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Before The CTA, City Buses Were Double Deckers You Could Hail

By Linze Rice | March 24, 2017 6:19am | Updated on March 27, 2017 8:32am
 An old model from the Chicago Motor Bus Company
An old model from the Chicago Motor Bus Company
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Facebook/Cars Of The 1900s to 1930s

EDGEWATER — Last year the Chicago Transit Authority began introducing a series of throwback rail cars that harkened back to the operator's earliest days of hauling commuters across the city. 

The CTA began operating on Oct. 1, 1947, and archival film uncovered in recent years shows trains and buses from 1948-1970 traveling all over Chicago.

But 30 years before the CTA, another public transit system was just starting to roll: the Chicago Motor Bus Company.

At 1 p.m. March 25, 1917, a double-decker bus full of Chicago's elite, including Mayor William "Big Bill" Thompson and Gov. Edward Dunne, embarked on the North Side's very first public bus road trip from Devon and Sheridan in Edgewater all the way downtown. 

The group stopped off at the historic Edgewater Beach Hotel for a celebration and luncheon upon the return trip back north. 

Initially, 11 buses were launched, with another 39 rolled out over the following month.

Between 6 a.m.-1:30 p.m., buses were scheduled to run 3-6 minutes apart and had the capacity to carry 51 patrons — 22 on the bottom and 29 on the top, which could be accessed by an enclosed staircase. 

The coaches were staffed by a both a driver and chauffeur.

According to photos and renderings of the bus from Mark Theobald's CoachBuilt.com, while the driver steered the vehicle, the chauffeur stood in a small enclave on the bus's exterior and helped passengers get on and off.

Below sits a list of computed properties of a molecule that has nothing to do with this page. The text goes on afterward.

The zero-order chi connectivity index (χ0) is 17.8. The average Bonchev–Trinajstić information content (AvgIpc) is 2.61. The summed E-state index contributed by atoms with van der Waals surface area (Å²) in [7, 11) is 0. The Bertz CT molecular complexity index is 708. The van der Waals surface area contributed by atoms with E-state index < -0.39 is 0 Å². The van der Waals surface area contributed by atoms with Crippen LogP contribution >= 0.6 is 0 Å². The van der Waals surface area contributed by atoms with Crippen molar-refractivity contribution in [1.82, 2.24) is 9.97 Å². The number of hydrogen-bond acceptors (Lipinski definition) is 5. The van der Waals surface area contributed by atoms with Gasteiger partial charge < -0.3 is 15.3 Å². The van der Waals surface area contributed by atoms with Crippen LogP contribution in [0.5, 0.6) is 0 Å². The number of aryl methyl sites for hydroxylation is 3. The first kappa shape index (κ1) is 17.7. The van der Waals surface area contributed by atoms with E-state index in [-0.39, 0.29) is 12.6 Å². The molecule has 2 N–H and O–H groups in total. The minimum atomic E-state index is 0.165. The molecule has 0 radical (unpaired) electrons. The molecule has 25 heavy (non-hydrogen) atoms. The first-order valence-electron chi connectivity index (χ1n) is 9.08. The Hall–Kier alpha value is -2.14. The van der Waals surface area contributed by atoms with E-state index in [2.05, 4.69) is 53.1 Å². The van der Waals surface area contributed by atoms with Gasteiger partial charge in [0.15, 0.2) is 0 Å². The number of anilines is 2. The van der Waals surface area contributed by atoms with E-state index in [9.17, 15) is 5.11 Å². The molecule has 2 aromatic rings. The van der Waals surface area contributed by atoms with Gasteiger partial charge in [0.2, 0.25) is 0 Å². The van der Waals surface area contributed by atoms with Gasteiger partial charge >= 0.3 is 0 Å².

From the border of Rogers Park and Edgewater, the motor company said for 10 cents its vessels could get riders downtown in 40 minutes. 

Customers could catch a ride by simply hailing the bus at any intersection along its route.

The bus system ran south on Sheridan from Devon, down through various parts of Lincoln Park before winding through the Loop onto Michigan Avenue, Ontario, La Salle, Randolph and Adams streets, stopping at a final State Street terminal and then turning around.

In the early 1920s, the Chicago Motor Bus Company merged with two other city transit branches — the Chicago Stage Co. and the Depot Motor Bus Lines — to form the Chicago Motor Coach Company. 

John D. Hertz, president of Yellow Cab Company, bought the bus entity in 1924 and merged it with New York's Fifth Avenue Motor Coach Corporation to create the Omnibus Corporation. 

In 1952, the group was bought by the CTA and became part of the mass transit system we know today.

The first North Side Chicago Bus Motor Company coach bus launched March 25, 1917. [Screenshot/Tribune]

A Chicago Motor Bus Co. bus driving down Sheridan Road with the Edgewater Beach Hotel in the background. [Mark Theobald/CoachBuilt.com]

A model of the bus with the Devon Avenue destination marquee. [Mark Theobald/CoachBuilt.com]